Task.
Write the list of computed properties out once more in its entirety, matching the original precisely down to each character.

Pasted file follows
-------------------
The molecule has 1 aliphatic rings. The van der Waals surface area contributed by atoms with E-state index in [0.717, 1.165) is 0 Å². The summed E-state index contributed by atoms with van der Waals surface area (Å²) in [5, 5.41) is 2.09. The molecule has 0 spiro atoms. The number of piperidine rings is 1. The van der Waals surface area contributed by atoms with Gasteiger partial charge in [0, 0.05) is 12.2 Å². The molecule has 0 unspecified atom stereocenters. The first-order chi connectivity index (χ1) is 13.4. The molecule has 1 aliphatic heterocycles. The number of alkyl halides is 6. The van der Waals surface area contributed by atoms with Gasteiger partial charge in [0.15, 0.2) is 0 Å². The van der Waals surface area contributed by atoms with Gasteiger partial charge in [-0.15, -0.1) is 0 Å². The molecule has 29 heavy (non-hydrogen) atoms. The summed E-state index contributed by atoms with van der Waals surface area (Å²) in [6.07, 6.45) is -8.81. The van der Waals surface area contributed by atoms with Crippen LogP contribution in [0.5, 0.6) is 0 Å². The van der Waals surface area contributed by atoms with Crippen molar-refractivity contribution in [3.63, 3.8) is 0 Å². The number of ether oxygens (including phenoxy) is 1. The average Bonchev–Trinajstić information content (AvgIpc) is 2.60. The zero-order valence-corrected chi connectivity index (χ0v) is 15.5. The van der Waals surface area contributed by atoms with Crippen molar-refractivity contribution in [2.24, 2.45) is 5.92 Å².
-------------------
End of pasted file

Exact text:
The molecule has 1 aliphatic rings. The van der Waals surface area contributed by atoms with E-state index in [0.717, 1.165) is 0 Å². The summed E-state index contributed by atoms with van der Waals surface area (Å²) in [5, 5.41) is 2.09. The molecule has 0 spiro atoms. The number of piperidine rings is 1. The van der Waals surface area contributed by atoms with Gasteiger partial charge in [0, 0.05) is 12.2 Å². The molecule has 0 unspecified atom stereocenters. The first-order chi connectivity index (χ1) is 13.4. The molecule has 1 aliphatic heterocycles. The number of alkyl halides is 6. The van der Waals surface area contributed by atoms with Gasteiger partial charge in [0.15, 0.2) is 0 Å². The van der Waals surface area contributed by atoms with Gasteiger partial charge in [-0.15, -0.1) is 0 Å². The molecule has 29 heavy (non-hydrogen) atoms. The summed E-state index contributed by atoms with van der Waals surface area (Å²) in [6.07, 6.45) is -8.81. The van der Waals surface area contributed by atoms with Crippen LogP contribution in [0.5, 0.6) is 0 Å². The van der Waals surface area contributed by atoms with Crippen molar-refractivity contribution in [3.63, 3.8) is 0 Å². The number of ether oxygens (including phenoxy) is 1. The average Bonchev–Trinajstić information content (AvgIpc) is 2.60. The zero-order valence-corrected chi connectivity index (χ0v) is 15.5. The van der Waals surface area contributed by atoms with Crippen molar-refractivity contribution in [2.24, 2.45) is 5.92 Å².